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Today we’re going to be talking about Angina.
Angina is chest pain associated with a lack of adequate flow to the heart muscle. This might be because of Coronary Artery Disease, stress, anemia, heart failure, or even arrhythmias. Whatever the cause, the #1 goal is to restore flow to the myocardium. It often presents as midsternal chest pain, sometimes radiating to the arms (usually left) and the jaw.
Angina can be classified 3 ways, Stable, Unstable, and Variant. Refer to the Cheatsheet within this lesson to learn more about the three types. I want to talk specifically about what nursing actions are required for a patient with unstable angina.
In other words. If you’re a nurse working on the floor and your patient complains of chest pain – what do you do?
So let’s say you have a patient who begins complaining of chest pain. In this hypothetical situation, they’ve never complained of this before and don’t already have an order for Nitroglycerin. What do you do first?
Start with the nursing process. ADPIE – Assess, Diagnose, Plan, Implement, Evaluate. So if all you know is they are complaining of Chest Pain, we need more assessment information, don’t we? First, we need to know more about the pain itself. We can use a PQRST or OLDCARTS assessment for this. I like OLDCARTS. When did it start? Where is it located? How long has it lasted? What does the pain feel like? Does anything make it worse? Does anything make it better? Does it radiate anywhere? Is it associated with anything like eating or lying flat? Does it only come at certain times of the day And, how severe is it on a scale of 0-10? Once we have that information, we can possibly rule out things like indigestion or abdominal pain.
At that point, we want to get a set of vital signs. Specifically blood pressure, heart rate, and pulse oximetry. If your patient is in a monitored unit and you can access a 3- or 5-lead EKG easily, go ahead and attach that monitor as well to check for arrhythmias.
Let’s say the patient’s blood pressure is 103/67, heart rate is 142, and sats are 93%. Do I now have enough information to move on from assessment in my nursing process? Yes, I do. I can “diagnose” that there is some perfusion issue happening because their heart rate is so high, as well as possible oxygenation issues based on their sats.
So what are the main interventions for angina and at what point do you need to call the physician?
MONA is the mnemonic we use, it stands for Morphine, Oxygen, Nitroglycerin, and Aspirin. This is not the order we give these in, but just a way to remember them. Of those 4 interventions, which one can you do without having to call the doctor first? Oxygen! Since the patient’s O2 was 93%, it’s appropriate to apply 2L NC before calling the doctor.
So we’ve done that and now we’ve called the doctor. What other interventions should we anticipate? This can be part of your planning stage. Well, medication-wise we always start with Nitroglycerin to determine whether it helps to relieve the pain. We should also expect a 12-lead EKG to rule out a Myocardial Infarction and cardiac enzymes to determine the extent of damage to the heart muscle.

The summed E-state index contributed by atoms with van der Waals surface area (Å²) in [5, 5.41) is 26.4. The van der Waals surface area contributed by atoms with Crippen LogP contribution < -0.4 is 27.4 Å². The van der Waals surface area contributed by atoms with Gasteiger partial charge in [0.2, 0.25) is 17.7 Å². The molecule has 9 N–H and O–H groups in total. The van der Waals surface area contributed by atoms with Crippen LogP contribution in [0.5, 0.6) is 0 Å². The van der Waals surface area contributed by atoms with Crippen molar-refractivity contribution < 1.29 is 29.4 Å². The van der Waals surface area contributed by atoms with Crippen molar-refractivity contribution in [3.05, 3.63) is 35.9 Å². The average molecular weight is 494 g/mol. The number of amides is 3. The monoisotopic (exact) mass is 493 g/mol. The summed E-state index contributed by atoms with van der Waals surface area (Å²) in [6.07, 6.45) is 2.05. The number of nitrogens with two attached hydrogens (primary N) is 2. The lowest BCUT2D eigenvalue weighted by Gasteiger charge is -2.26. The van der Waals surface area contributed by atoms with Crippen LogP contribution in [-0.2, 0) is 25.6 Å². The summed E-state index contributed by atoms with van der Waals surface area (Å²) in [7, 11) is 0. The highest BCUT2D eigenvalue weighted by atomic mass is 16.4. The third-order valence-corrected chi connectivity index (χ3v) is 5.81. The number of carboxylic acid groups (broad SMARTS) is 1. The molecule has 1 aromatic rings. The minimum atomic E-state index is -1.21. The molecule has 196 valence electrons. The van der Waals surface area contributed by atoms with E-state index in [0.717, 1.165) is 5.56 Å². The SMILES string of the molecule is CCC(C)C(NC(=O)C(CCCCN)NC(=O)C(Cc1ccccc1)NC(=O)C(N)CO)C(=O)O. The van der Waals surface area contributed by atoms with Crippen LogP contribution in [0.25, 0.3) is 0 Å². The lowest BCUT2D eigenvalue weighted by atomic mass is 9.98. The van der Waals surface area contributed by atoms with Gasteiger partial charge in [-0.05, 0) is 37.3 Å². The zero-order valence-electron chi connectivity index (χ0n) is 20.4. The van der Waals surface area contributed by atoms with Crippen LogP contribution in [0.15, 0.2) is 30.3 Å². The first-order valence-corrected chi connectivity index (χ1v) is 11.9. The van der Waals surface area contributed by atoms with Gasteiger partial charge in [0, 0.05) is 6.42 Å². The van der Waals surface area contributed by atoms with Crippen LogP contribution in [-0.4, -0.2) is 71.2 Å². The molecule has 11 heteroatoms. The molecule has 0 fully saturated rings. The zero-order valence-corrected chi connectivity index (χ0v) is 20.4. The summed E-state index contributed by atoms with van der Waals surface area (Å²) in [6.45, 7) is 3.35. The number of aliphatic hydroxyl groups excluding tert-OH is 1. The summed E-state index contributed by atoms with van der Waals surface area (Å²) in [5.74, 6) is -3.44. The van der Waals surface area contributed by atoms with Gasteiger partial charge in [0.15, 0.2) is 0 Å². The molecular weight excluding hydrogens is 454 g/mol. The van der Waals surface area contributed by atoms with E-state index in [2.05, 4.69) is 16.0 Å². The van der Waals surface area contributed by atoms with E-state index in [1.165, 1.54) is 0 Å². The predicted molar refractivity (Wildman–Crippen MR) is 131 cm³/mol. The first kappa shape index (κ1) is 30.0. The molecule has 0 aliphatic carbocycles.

We get an order for aspirin 324 mg chewable PO x 1 dose and nitroglycerin sublingual 0.4 mg every 5 minutes x 3 doses total. We administer the aspirin and the first dose of nitroglycerin. If the nitroglycerin doesn’t provide pain relief after 5 minutes, we will give a 2nd dose. But at this point, notify your provider that it isn’t working – he or she will want to come assess the patient themselves. If the nitroglycerin doesn’t work x 3 doses, the doctor will order Morphine for pain control – and it can also help decrease the workload on the heart.
Now, we have to evaluate. In the case of this patient, let’s say the nitro didn’t work and now the 12-lead EKG is showing that the patient is in Supraventricular Tachycardia at a rate of 164 At this point, we have to treat the cause of the angina. So we would notify the doctor and anticipate the move to some sort of cardioversion to address the SVT.
Ultimately the goal with treatment of angina is to reverse the cause and restore blood flow to the heart muscle. If we don’t act quickly, unstable angina can easily advance and become a myocardial infarction. Knowing what to do, in what order, helps us to be proficient and get the patient the help they need quickly.
When a patient is having chest pain, a thorough pain assessment and getting a set of vital signs will help you to gain a better picture of what’s happening with your patient before you call the provider.
Anticipate what they will order. If you know they will likely order labs and a 12-lead, go ahead and start gathering the necessary equipment.
Unstable angina is usually not responsive to nitroglycerin and probably has a deeper cause that needs to be addressed.
As always, follow your nursing process and be confident with which interventions need to happen first in order to get the best outcomes.
The scenario we just discussed was what I like to call an NCLEX world scenario. What that means is it was one where you could only do one intervention at a time and couldn’t multitask or have anyone else do things for you, right? In the real world, as soon as I think I have a significant angina issue, I’m asking the secretary or charge nurse to call the doctor for me while I finish my assessment and apply oxygen. I’ve likely also asked someone to grab lab tubes to draw cardiac enzymes, and maybe even call for the EKG tech or EKG machine. That’s the beautiful thing about nursing and why we love it so much, we function as a team to get many things done in a short period of time. Because in the end, we’re all there for the best interest of the patient.